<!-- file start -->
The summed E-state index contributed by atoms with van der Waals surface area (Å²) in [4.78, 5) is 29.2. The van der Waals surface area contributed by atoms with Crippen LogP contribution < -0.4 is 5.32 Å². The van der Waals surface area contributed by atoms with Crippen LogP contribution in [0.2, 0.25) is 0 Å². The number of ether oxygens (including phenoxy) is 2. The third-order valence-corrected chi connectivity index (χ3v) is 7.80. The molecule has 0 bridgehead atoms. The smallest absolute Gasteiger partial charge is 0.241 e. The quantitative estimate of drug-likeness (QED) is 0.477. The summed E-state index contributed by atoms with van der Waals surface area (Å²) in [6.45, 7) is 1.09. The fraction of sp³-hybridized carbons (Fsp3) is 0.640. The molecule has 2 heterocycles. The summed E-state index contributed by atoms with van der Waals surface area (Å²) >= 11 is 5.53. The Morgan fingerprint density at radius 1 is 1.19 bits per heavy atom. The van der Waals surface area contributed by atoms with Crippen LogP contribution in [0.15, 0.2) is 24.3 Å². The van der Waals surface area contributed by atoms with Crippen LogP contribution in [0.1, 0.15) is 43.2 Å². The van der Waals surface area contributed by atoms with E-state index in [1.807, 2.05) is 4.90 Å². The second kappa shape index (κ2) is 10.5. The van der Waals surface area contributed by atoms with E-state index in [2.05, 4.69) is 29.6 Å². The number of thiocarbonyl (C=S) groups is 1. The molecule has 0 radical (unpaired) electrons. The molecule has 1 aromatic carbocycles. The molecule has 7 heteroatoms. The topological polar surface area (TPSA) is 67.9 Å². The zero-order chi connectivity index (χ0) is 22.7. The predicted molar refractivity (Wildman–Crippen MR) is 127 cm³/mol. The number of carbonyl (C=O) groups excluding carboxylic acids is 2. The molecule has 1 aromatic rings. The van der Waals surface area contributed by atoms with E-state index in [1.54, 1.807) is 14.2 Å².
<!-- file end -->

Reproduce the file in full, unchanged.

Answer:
The summed E-state index contributed by atoms with van der Waals surface area (Å²) in [4.78, 5) is 29.2. The van der Waals surface area contributed by atoms with Crippen LogP contribution < -0.4 is 5.32 Å². The van der Waals surface area contributed by atoms with Crippen LogP contribution in [0.2, 0.25) is 0 Å². The number of ether oxygens (including phenoxy) is 2. The third-order valence-corrected chi connectivity index (χ3v) is 7.80. The molecule has 0 bridgehead atoms. The smallest absolute Gasteiger partial charge is 0.241 e. The quantitative estimate of drug-likeness (QED) is 0.477. The summed E-state index contributed by atoms with van der Waals surface area (Å²) in [6.45, 7) is 1.09. The fraction of sp³-hybridized carbons (Fsp3) is 0.640. The molecule has 2 heterocycles. The summed E-state index contributed by atoms with van der Waals surface area (Å²) >= 11 is 5.53. The Morgan fingerprint density at radius 1 is 1.19 bits per heavy atom. The van der Waals surface area contributed by atoms with Crippen LogP contribution in [0.15, 0.2) is 24.3 Å². The van der Waals surface area contributed by atoms with Crippen LogP contribution in [0.1, 0.15) is 43.2 Å². The van der Waals surface area contributed by atoms with E-state index in [1.807, 2.05) is 4.90 Å². The second kappa shape index (κ2) is 10.5. The van der Waals surface area contributed by atoms with E-state index in [2.05, 4.69) is 29.6 Å². The number of thiocarbonyl (C=S) groups is 1. The molecule has 0 radical (unpaired) electrons. The molecule has 1 aromatic carbocycles. The molecule has 7 heteroatoms. The topological polar surface area (TPSA) is 67.9 Å². The zero-order chi connectivity index (χ0) is 22.7. The predicted molar refractivity (Wildman–Crippen MR) is 127 cm³/mol. The number of carbonyl (C=O) groups excluding carboxylic acids is 2. The molecule has 1 aromatic rings. The van der Waals surface area contributed by atoms with E-state index in [1.54, 1.807) is 14.2 Å².